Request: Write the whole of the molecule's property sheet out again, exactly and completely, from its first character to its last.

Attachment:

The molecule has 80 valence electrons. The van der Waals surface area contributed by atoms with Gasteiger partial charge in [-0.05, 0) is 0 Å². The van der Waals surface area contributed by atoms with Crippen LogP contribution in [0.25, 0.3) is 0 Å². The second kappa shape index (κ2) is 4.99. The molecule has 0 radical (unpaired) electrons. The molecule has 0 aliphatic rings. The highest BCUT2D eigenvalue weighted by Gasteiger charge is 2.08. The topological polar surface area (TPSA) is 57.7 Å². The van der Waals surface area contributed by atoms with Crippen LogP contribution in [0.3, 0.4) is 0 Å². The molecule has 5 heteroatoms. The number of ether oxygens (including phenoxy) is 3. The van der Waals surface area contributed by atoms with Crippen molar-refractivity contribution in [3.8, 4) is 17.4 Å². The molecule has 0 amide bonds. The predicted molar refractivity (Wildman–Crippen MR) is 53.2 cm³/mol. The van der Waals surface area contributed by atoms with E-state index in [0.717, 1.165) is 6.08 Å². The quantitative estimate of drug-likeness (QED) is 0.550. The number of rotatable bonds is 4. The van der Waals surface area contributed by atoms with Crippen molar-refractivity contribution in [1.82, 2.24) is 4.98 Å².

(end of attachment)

The molecule has 80 valence electrons. The van der Waals surface area contributed by atoms with Gasteiger partial charge in [-0.05, 0) is 0 Å². The van der Waals surface area contributed by atoms with Crippen LogP contribution in [0.25, 0.3) is 0 Å². The second kappa shape index (κ2) is 4.99. The molecule has 0 radical (unpaired) electrons. The molecule has 0 aliphatic rings. The highest BCUT2D eigenvalue weighted by Gasteiger charge is 2.08. The topological polar surface area (TPSA) is 57.7 Å². The van der Waals surface area contributed by atoms with Crippen LogP contribution in [0.3, 0.4) is 0 Å². The molecule has 5 heteroatoms. The number of ether oxygens (including phenoxy) is 3. The van der Waals surface area contributed by atoms with Crippen molar-refractivity contribution in [3.8, 4) is 17.4 Å². The molecule has 0 amide bonds. The predicted molar refractivity (Wildman–Crippen MR) is 53.2 cm³/mol. The van der Waals surface area contributed by atoms with E-state index in [0.717, 1.165) is 6.08 Å². The quantitative estimate of drug-likeness (QED) is 0.550. The number of rotatable bonds is 4. The van der Waals surface area contributed by atoms with Crippen molar-refractivity contribution in [1.82, 2.24) is 4.98 Å².